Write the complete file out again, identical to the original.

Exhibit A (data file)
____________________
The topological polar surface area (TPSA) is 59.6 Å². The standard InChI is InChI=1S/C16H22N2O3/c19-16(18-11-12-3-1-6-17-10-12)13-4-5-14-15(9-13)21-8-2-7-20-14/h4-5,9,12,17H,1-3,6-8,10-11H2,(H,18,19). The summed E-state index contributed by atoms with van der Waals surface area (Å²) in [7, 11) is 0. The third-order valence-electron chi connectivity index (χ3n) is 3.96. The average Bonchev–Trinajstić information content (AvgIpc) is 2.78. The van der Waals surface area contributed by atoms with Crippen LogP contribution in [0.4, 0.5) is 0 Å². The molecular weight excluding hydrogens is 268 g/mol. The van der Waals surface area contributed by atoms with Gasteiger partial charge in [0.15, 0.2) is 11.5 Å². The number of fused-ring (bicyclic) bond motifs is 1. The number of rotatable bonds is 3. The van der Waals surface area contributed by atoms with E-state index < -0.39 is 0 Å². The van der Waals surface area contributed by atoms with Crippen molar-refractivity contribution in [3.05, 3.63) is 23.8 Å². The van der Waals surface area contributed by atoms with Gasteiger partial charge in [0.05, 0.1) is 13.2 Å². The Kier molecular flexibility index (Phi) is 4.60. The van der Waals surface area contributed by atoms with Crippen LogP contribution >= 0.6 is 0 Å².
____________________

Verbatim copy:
The topological polar surface area (TPSA) is 59.6 Å². The standard InChI is InChI=1S/C16H22N2O3/c19-16(18-11-12-3-1-6-17-10-12)13-4-5-14-15(9-13)21-8-2-7-20-14/h4-5,9,12,17H,1-3,6-8,10-11H2,(H,18,19). The summed E-state index contributed by atoms with van der Waals surface area (Å²) in [7, 11) is 0. The third-order valence-electron chi connectivity index (χ3n) is 3.96. The average Bonchev–Trinajstić information content (AvgIpc) is 2.78. The van der Waals surface area contributed by atoms with Crippen LogP contribution in [0.4, 0.5) is 0 Å². The molecular weight excluding hydrogens is 268 g/mol. The van der Waals surface area contributed by atoms with Gasteiger partial charge in [0.15, 0.2) is 11.5 Å². The number of fused-ring (bicyclic) bond motifs is 1. The number of rotatable bonds is 3. The van der Waals surface area contributed by atoms with E-state index < -0.39 is 0 Å². The van der Waals surface area contributed by atoms with Crippen molar-refractivity contribution in [3.05, 3.63) is 23.8 Å². The van der Waals surface area contributed by atoms with Gasteiger partial charge in [0.05, 0.1) is 13.2 Å². The Kier molecular flexibility index (Phi) is 4.60. The van der Waals surface area contributed by atoms with Crippen LogP contribution >= 0.6 is 0 Å².